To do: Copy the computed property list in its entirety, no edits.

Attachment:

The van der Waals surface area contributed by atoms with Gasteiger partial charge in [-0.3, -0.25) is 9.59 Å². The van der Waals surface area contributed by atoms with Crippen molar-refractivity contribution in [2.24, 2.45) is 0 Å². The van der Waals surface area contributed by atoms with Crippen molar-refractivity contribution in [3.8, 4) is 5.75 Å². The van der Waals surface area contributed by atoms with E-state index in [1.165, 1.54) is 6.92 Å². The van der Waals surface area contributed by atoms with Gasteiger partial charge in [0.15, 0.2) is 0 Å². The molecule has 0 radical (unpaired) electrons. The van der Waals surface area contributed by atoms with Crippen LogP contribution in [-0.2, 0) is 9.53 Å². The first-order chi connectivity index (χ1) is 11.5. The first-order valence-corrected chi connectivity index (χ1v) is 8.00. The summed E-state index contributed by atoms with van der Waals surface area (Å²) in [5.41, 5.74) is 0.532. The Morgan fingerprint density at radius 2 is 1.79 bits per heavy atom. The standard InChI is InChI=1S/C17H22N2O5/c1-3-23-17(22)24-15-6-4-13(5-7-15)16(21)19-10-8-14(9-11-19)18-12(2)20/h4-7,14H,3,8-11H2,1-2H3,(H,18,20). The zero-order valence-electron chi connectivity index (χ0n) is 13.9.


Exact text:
The van der Waals surface area contributed by atoms with Gasteiger partial charge in [-0.3, -0.25) is 9.59 Å². The van der Waals surface area contributed by atoms with Crippen molar-refractivity contribution in [2.24, 2.45) is 0 Å². The van der Waals surface area contributed by atoms with Crippen molar-refractivity contribution in [3.8, 4) is 5.75 Å². The van der Waals surface area contributed by atoms with E-state index in [1.165, 1.54) is 6.92 Å². The van der Waals surface area contributed by atoms with Gasteiger partial charge in [0.15, 0.2) is 0 Å². The molecule has 0 radical (unpaired) electrons. The van der Waals surface area contributed by atoms with Crippen LogP contribution in [-0.2, 0) is 9.53 Å². The first-order chi connectivity index (χ1) is 11.5. The first-order valence-corrected chi connectivity index (χ1v) is 8.00. The summed E-state index contributed by atoms with van der Waals surface area (Å²) in [5.41, 5.74) is 0.532. The Morgan fingerprint density at radius 2 is 1.79 bits per heavy atom. The standard InChI is InChI=1S/C17H22N2O5/c1-3-23-17(22)24-15-6-4-13(5-7-15)16(21)19-10-8-14(9-11-19)18-12(2)20/h4-7,14H,3,8-11H2,1-2H3,(H,18,20). The zero-order valence-electron chi connectivity index (χ0n) is 13.9.